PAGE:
Forgiveness and reconciliation
As we go through the day with its news of events in which one person or group has deliberately threatened, endangered, offended or injured another, we respond in different ways. Often the response may be anger at an insulting remark, horror at the destruction terrorist attacks bring upon innocent people or fear of a threat or injury. Whether we are personally involved or not, many human actions include hurting others in ways which violate the great commandment: to love one another.
All of us will recall one of childhood’s first lessons that followed immediately after we took another child’s toy or were rude to anyone. We heard the clear directive: “Say ‘I’m sorry!’” We may have learned the words by rote, but we soon learned from experience that some conduct is not acceptable. Then, when another accepted our apology, we learned forgiveness. We hoped the other person would respond so life could moved on. This is the cycle of forgiveness and reconciliation that we strive to follow in our personal lives.
When we take a broader view of the need for forgiveness and reconciliation between nations, groups, races, religions, factions and countless other divisions, the solutions are not so simple. Two possible measures are open to us. First, examine our own likes and dislikes, try to find what is good on each side and attempt to diffuse the anger we may sense in ourselves or in others. This is the role of the peacemaker that is neither simple nor always successful. The second approach is to take to heart and put into action the Gospel message and pray that it may be heard and seen in our daily living.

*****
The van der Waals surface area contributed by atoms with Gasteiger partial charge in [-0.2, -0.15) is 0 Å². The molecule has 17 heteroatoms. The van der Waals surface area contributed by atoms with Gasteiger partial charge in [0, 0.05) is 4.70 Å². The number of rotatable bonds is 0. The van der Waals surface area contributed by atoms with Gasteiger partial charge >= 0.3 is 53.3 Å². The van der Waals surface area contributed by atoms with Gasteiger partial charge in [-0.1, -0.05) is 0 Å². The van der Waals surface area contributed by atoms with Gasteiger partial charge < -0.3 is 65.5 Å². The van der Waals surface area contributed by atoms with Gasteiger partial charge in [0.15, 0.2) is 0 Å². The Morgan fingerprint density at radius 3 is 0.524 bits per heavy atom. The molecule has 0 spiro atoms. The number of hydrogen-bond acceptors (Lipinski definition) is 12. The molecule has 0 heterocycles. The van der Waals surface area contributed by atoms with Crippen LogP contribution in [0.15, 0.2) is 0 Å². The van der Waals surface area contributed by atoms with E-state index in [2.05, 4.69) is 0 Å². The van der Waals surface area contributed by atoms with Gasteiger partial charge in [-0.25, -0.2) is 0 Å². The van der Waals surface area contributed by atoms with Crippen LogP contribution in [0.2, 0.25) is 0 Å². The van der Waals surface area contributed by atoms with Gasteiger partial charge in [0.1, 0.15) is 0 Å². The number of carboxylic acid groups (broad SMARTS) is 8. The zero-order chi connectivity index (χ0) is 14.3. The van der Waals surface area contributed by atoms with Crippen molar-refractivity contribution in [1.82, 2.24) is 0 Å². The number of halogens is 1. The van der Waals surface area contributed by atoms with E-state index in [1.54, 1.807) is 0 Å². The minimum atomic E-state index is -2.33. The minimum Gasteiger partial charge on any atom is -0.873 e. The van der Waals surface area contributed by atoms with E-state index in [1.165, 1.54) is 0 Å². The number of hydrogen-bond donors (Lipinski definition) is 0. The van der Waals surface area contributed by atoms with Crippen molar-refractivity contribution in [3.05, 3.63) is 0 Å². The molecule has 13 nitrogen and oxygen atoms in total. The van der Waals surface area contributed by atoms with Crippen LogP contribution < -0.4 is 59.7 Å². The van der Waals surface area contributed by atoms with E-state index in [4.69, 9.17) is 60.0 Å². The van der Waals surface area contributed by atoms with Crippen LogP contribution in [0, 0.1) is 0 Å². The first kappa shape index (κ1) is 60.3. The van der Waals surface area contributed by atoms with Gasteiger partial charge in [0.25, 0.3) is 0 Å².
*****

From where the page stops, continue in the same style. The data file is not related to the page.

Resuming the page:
Two of the Gospel passages that call for attention are well known to us. In Matthew Jesus says, “Yes, if you forgive others their failings, your Father in heaven will forgive you yours; but if you do not forgive others, your Father will not forgive your failings” (Matthew 6: 14-15). Later in Matthew is Jesus’ response to Peter’s question: “Then Peter went up to Jesus and said, ‘Lord, how often must I forgive my brother if he wrongs me? As often as seven times?’ Jesus answered, ‘Not seven, I tell you, but seventy times seven’” (Matthew 18:21-22). As disciples of Jesus, these words apply to our personal and public lives.
One of my friends told me a modern Jesus story about the wisdom of a child. His granddaughter, seven year old Audrey, is already showing us how deeply she understands the ways of God. At a family gathering, a spirited discussion arose. The family members exchanged clear and at times heated differences of opinion. Audrey’s grandmother was not present, and several people observed that she would not be pleased with one possible outcome, would no doubt be very angry, and would make her feelings forcefully known. On hearing this description of her grandmother, Audrey said: “Grandma wouldn’t do that! Grandma is like God, slow to anger!” We could add the rest of the quote from Psalm 145: “rich in mercy and compassion.” Audrey’s words echo in me often as I listen and ponder the opposite sides of community, national and international issues.
The God we seek and the God who persistently seeks us IS “slow to anger, rich in mercy and compassion.” The forgiving God of Providence calls us forth daily to deepen our commitment to love, mercy and justice in ourselves and in our world.